Is Shaunie O’Neal going to change ‘BBW’?

    Will Shaunie O’Neal be changing what fans love most about “Basketball Wives”?

    The executive producer of VH1’s hit reality show, famous for its verbal and physical fights, cattiness and materialism, expressed to CNN in an open letter that she wants the show to become one that offers a more positive depiction of Black women.

    “My role as executive producer of the show does not negate my concern for how Black women are portrayed on reality TV, but I do believe that there are some shows attempting to strike a balance and have a positive message despite the drama,” Shaunie wrote, expressing that she wants “Basketball Wives” to become one of those kinds of shows.

    Shaunie listed BET’s “Toya” and “Monica: Still Standing” and WE tv’s “The Braxtons” as shows that offer a realistic view of what life is like for Black women without supporting negative stereotypes.

    “They all have the same core storyline — single, exes of high profile men, trying to raise their children and get their lives back on track. I believe that is positive and when handled properly can be very uplifting and empowering for women going through the same issues, no matter their race,” the letter read.

    While season 3 of “Basketball Wives” focuses a bit more on the women’s families and personal lives, it’s the constant tension between the cliques, those in Shaunie’s circle and those on the outside, that has drawn viewers.

    Although many complain about the portrayal of Black women, that hasn’t stopped the show from becoming one of the most popular reality TV series, suggesting that some do enjoy the drama.

    S2Smagazine.com user Wmadrid48 wrote, “LoL i like the show nothing like dramatic catty woman clawing at eachother to brighten MY DAY!” However, it’s entirely possible that the comment was meant to be sarcastic.

    Less controversial reality shows haven’t always found an audience. Bravo’s “Real Housewives of DC,” whose biggest storyline was arguably the one featuring the eccentric White House party-crashing couple, has not been renewed for a second season.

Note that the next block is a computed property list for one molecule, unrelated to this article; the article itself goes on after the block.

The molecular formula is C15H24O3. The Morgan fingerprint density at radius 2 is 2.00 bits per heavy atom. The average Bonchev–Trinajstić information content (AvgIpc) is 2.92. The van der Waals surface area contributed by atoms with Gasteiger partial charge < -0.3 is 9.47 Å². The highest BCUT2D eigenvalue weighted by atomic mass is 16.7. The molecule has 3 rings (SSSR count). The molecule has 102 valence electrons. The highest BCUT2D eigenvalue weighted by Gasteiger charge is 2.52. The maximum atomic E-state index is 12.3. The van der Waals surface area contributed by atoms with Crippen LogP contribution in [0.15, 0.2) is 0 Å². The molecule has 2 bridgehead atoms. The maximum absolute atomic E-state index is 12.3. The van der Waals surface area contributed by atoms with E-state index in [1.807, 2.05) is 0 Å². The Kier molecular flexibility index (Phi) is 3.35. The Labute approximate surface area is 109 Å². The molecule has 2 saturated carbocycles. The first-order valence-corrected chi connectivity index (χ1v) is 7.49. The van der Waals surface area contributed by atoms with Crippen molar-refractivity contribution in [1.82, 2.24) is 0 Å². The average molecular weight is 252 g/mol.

Likewise, Bravo quickly “replaced” former Atlanta cast members DeShawn Snow and Lisa Wu Hartwell, who didn’t participate in many verbal or physical altercations while on the show.

    That begs the question of whether “Basketball Wives” fans will continue to tune in if Shaunie tones things down.

    “I believe that if you look closely and beyond the arguing and the fighting, you’ll see a group of women trying to get their lives back on track and figure out who they really are,” wrote Shaunie, who told Sister 2 Sister that she doesn’t condone the fighting on the show.

    Shaunie’s not the first Black TV executive to question the images she’s putting out into the universe.

    Comedian Dave Chappelle, the creative mind and star of Comedy Central’s “Chappelle’s Show,” ended his show in 2006 when he was faced with a similar moral dilemma.

    Instead of revamping his hit comedy show, Chappelle simply ended it.

    "I want to make sure I’m dancing and not shuffling. Whatever decisions I make right now I’m going to have to live with. Your soul is priceless,” he said.

     

    Would you watch a revamped "Basketball Wives" that excludes the fighting? Should Shaunie leave well enough alone or should she follow Dave Chappelle’s lead and just end the show? Leave your comments below.

     

     

    —Tracy L. Scott

     

     

    Here’s more:

    Forum: Do Black celebs taint our image?
    Shaunie O’Neal irked by double standard
    Shaunie O’Neal hints at friction with new ‘Basketball Wives’ cast member

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